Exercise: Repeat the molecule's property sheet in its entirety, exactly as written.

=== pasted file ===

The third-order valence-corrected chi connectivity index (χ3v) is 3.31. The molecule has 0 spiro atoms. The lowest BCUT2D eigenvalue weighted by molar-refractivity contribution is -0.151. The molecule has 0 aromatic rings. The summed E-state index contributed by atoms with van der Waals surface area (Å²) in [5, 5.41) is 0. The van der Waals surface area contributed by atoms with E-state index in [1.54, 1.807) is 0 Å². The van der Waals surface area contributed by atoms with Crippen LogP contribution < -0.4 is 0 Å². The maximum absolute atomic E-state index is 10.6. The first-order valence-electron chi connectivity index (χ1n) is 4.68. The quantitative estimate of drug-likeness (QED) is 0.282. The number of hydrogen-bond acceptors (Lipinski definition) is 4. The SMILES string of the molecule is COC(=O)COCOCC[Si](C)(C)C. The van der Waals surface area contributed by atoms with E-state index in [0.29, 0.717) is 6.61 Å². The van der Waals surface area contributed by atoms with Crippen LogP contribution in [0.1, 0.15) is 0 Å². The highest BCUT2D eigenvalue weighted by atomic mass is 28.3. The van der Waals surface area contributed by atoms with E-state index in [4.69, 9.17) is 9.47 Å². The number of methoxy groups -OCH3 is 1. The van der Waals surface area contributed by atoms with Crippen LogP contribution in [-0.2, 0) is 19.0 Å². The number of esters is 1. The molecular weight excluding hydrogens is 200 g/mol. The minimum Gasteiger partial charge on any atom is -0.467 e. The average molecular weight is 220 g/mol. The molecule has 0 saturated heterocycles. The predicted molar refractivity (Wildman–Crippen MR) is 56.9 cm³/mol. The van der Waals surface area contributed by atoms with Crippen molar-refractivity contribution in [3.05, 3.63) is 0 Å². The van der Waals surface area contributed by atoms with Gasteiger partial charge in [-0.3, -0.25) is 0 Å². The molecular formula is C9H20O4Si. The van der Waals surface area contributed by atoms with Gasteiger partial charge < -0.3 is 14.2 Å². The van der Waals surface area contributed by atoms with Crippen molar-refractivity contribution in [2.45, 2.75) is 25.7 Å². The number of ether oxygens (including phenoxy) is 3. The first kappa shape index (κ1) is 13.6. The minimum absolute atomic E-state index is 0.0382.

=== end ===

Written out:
The third-order valence-corrected chi connectivity index (χ3v) is 3.31. The molecule has 0 spiro atoms. The lowest BCUT2D eigenvalue weighted by molar-refractivity contribution is -0.151. The molecule has 0 aromatic rings. The summed E-state index contributed by atoms with van der Waals surface area (Å²) in [5, 5.41) is 0. The van der Waals surface area contributed by atoms with E-state index in [1.54, 1.807) is 0 Å². The van der Waals surface area contributed by atoms with Crippen LogP contribution < -0.4 is 0 Å². The maximum absolute atomic E-state index is 10.6. The first-order valence-electron chi connectivity index (χ1n) is 4.68. The quantitative estimate of drug-likeness (QED) is 0.282. The number of hydrogen-bond acceptors (Lipinski definition) is 4. The SMILES string of the molecule is COC(=O)COCOCC[Si](C)(C)C. The van der Waals surface area contributed by atoms with E-state index in [0.29, 0.717) is 6.61 Å². The van der Waals surface area contributed by atoms with Crippen LogP contribution in [0.1, 0.15) is 0 Å². The highest BCUT2D eigenvalue weighted by atomic mass is 28.3. The van der Waals surface area contributed by atoms with E-state index in [4.69, 9.17) is 9.47 Å². The number of methoxy groups -OCH3 is 1. The van der Waals surface area contributed by atoms with Crippen LogP contribution in [-0.2, 0) is 19.0 Å². The number of esters is 1. The molecular weight excluding hydrogens is 200 g/mol. The minimum Gasteiger partial charge on any atom is -0.467 e. The average molecular weight is 220 g/mol. The molecule has 0 saturated heterocycles. The predicted molar refractivity (Wildman–Crippen MR) is 56.9 cm³/mol. The van der Waals surface area contributed by atoms with Crippen molar-refractivity contribution in [3.05, 3.63) is 0 Å². The van der Waals surface area contributed by atoms with Gasteiger partial charge in [-0.3, -0.25) is 0 Å². The molecular formula is C9H20O4Si. The van der Waals surface area contributed by atoms with Gasteiger partial charge < -0.3 is 14.2 Å². The van der Waals surface area contributed by atoms with Crippen molar-refractivity contribution in [2.45, 2.75) is 25.7 Å². The number of ether oxygens (including phenoxy) is 3. The first kappa shape index (κ1) is 13.6. The minimum absolute atomic E-state index is 0.0382.